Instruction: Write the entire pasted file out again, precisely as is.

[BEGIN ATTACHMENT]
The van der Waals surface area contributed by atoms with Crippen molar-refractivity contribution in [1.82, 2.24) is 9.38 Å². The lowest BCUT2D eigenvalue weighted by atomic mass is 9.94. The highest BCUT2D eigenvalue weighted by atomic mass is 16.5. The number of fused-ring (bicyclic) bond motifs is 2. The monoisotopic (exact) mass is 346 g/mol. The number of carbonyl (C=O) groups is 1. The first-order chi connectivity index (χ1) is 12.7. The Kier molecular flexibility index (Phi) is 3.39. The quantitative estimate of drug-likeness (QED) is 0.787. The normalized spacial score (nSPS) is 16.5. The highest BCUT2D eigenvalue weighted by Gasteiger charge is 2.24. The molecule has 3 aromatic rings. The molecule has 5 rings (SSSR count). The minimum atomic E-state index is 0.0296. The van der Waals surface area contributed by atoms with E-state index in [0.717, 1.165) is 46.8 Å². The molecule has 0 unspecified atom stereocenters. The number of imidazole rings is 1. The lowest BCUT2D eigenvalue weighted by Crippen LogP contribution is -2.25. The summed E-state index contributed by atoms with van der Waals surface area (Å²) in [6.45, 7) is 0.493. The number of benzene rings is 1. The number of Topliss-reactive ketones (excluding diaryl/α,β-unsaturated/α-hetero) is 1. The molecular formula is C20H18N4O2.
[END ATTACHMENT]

The van der Waals surface area contributed by atoms with Crippen molar-refractivity contribution in [1.82, 2.24) is 9.38 Å². The lowest BCUT2D eigenvalue weighted by atomic mass is 9.94. The highest BCUT2D eigenvalue weighted by atomic mass is 16.5. The number of fused-ring (bicyclic) bond motifs is 2. The monoisotopic (exact) mass is 346 g/mol. The number of carbonyl (C=O) groups is 1. The first-order chi connectivity index (χ1) is 12.7. The Kier molecular flexibility index (Phi) is 3.39. The quantitative estimate of drug-likeness (QED) is 0.787. The normalized spacial score (nSPS) is 16.5. The highest BCUT2D eigenvalue weighted by Gasteiger charge is 2.24. The molecule has 3 aromatic rings. The molecule has 5 rings (SSSR count). The minimum atomic E-state index is 0.0296. The van der Waals surface area contributed by atoms with E-state index in [0.717, 1.165) is 46.8 Å². The molecule has 0 unspecified atom stereocenters. The number of imidazole rings is 1. The lowest BCUT2D eigenvalue weighted by Crippen LogP contribution is -2.25. The summed E-state index contributed by atoms with van der Waals surface area (Å²) in [6.45, 7) is 0.493. The number of benzene rings is 1. The number of Topliss-reactive ketones (excluding diaryl/α,β-unsaturated/α-hetero) is 1. The molecular formula is C20H18N4O2.